While measuring brain activity with magnetic resonance imaging during blood pressure trials, UCLA researchers found that men and women had opposite responses in the right front of the insular cortex, a part of the brain integral to the experience of emotions, blood pressure control and self-awareness.
The insular cortex has five main parts called gyri serving different roles. The researchers found that the blood pressure response in the front right gyrus showed an opposite pattern in men and women, with men showing a greater right-sided activation in the area while the women showed a lower response.
“This is such a critical brain area and we hadn’t expected to find such strong differences between men and women’s brains,” said Paul Macey, the study’s lead author. “This region, the front-right insula, is involved with stress and keeping heart rate and blood pressure high. It’s possible the women had already activated this region because of psychological stress, so that when they did the physical test in the study, the brain region could not activate any more. However, it’s also possible that this region is wired differently in men and women.”
“We have always thought that the ‘normal’ pattern was for this right-front insula region to activate more than other areas, during a task that raises blood pressure,” added Macey. “However, since most earlier studies were in men or male animals, it looks like this ‘normal’ response was only in men. The healthy response in women seems to be a lower right-sided activation.”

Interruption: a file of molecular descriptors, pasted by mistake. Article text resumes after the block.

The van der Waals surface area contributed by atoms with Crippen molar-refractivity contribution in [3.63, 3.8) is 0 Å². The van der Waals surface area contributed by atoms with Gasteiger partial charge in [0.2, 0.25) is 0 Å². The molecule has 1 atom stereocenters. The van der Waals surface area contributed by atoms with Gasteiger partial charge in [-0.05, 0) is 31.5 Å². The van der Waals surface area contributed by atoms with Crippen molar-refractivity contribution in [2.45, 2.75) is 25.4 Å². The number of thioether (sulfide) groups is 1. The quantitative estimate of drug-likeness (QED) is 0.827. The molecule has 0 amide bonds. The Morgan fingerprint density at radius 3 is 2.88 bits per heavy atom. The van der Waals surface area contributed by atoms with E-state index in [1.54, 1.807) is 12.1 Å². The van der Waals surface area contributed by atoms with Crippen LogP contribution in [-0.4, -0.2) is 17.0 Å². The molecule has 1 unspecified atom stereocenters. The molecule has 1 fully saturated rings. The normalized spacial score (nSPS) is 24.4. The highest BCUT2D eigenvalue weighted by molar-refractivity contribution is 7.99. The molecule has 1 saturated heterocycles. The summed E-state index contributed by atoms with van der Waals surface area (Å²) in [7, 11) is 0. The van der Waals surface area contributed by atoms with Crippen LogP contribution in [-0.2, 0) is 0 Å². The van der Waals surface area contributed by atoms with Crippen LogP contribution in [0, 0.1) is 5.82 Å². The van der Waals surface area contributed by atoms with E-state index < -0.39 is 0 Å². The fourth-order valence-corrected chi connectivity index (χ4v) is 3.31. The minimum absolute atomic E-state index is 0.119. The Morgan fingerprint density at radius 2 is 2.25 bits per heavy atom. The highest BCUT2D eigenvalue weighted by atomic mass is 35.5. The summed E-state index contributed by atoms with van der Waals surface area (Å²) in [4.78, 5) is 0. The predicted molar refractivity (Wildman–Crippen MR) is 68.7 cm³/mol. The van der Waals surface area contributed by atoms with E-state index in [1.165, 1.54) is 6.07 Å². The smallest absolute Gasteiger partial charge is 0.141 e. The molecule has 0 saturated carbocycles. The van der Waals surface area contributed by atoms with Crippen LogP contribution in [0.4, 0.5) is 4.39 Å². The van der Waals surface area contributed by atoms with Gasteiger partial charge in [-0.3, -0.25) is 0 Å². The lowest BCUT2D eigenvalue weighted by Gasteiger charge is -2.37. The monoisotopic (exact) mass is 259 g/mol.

Most studies on differences in brain functions between men and women have looked at psychological performance.
In previous studies, the UCLA researchers had seen differences in heart rate and blood brain flow during blood pressure changes in men and women with obstructive sleep apnea and wanted to see if cardiovascular responses in brain areas were different in healthy men and women.
In this study, researchers from the UCLA School of Nursing used the Valsalva maneuver — during which participants breathe hard out through a very small tube to raise blood pressure — to measure brain activity as it controls the blood pressure change.
“This raises several questions for us, such as why is there a difference in brain pattern and might it reflect differences in health issues for men and women, particularly in cardiovascular disease variations,” Macey said.
To find the answers, further study on this difference will be needed to gain a better understanding of susceptibility to disease, efficacy of drugs and even the course of normal development among all individuals, not just between men and women.
“We believe that differences in the structure and function of the insula in men and women might contribute to different clinical symptoms in some medical disorders,” Macey said.
The author of the study is Macey, an associate professor in the UCLA School of Nursing.